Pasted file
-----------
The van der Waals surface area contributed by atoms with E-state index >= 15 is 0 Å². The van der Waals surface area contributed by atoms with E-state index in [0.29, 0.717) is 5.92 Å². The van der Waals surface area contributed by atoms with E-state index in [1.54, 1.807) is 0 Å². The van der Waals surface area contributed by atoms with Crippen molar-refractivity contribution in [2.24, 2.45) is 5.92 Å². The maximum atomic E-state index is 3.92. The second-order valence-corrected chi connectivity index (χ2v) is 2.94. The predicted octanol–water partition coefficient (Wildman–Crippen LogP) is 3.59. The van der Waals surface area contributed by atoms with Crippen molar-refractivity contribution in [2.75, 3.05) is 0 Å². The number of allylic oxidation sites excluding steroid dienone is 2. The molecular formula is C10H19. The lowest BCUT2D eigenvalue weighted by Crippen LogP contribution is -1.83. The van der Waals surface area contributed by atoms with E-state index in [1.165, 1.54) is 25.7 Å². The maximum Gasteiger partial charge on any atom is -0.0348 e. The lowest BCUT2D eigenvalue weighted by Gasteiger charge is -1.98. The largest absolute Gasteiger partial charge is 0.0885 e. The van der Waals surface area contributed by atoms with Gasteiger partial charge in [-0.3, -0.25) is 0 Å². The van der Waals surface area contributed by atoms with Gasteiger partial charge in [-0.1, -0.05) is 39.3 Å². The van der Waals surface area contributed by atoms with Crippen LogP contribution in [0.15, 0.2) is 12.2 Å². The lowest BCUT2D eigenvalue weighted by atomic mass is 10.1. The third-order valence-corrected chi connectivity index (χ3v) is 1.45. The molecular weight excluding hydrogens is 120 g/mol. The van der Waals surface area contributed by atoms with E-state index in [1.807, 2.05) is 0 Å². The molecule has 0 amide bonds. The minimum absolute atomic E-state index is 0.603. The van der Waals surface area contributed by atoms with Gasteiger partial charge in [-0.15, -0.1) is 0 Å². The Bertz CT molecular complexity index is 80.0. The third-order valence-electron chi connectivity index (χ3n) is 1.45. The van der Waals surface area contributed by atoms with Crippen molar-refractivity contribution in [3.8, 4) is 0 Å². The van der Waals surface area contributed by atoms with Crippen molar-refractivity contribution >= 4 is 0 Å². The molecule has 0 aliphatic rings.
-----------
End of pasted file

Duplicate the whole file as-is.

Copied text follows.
The van der Waals surface area contributed by atoms with E-state index >= 15 is 0 Å². The van der Waals surface area contributed by atoms with E-state index in [0.29, 0.717) is 5.92 Å². The van der Waals surface area contributed by atoms with E-state index in [1.54, 1.807) is 0 Å². The van der Waals surface area contributed by atoms with Crippen molar-refractivity contribution in [2.24, 2.45) is 5.92 Å². The maximum atomic E-state index is 3.92. The second-order valence-corrected chi connectivity index (χ2v) is 2.94. The predicted octanol–water partition coefficient (Wildman–Crippen LogP) is 3.59. The van der Waals surface area contributed by atoms with Crippen molar-refractivity contribution in [2.75, 3.05) is 0 Å². The number of allylic oxidation sites excluding steroid dienone is 2. The molecular formula is C10H19. The lowest BCUT2D eigenvalue weighted by Crippen LogP contribution is -1.83. The van der Waals surface area contributed by atoms with E-state index in [1.165, 1.54) is 25.7 Å². The maximum Gasteiger partial charge on any atom is -0.0348 e. The lowest BCUT2D eigenvalue weighted by Gasteiger charge is -1.98. The largest absolute Gasteiger partial charge is 0.0885 e. The van der Waals surface area contributed by atoms with Gasteiger partial charge in [-0.3, -0.25) is 0 Å². The van der Waals surface area contributed by atoms with Gasteiger partial charge in [-0.1, -0.05) is 39.3 Å². The van der Waals surface area contributed by atoms with Crippen LogP contribution in [0.15, 0.2) is 12.2 Å². The lowest BCUT2D eigenvalue weighted by atomic mass is 10.1. The third-order valence-corrected chi connectivity index (χ3v) is 1.45. The molecular weight excluding hydrogens is 120 g/mol. The van der Waals surface area contributed by atoms with E-state index in [1.807, 2.05) is 0 Å². The molecule has 0 amide bonds. The minimum absolute atomic E-state index is 0.603. The van der Waals surface area contributed by atoms with Gasteiger partial charge in [-0.15, -0.1) is 0 Å². The Bertz CT molecular complexity index is 80.0. The third-order valence-electron chi connectivity index (χ3n) is 1.45. The van der Waals surface area contributed by atoms with Crippen molar-refractivity contribution in [3.8, 4) is 0 Å². The van der Waals surface area contributed by atoms with Crippen molar-refractivity contribution >= 4 is 0 Å². The molecule has 0 aliphatic rings.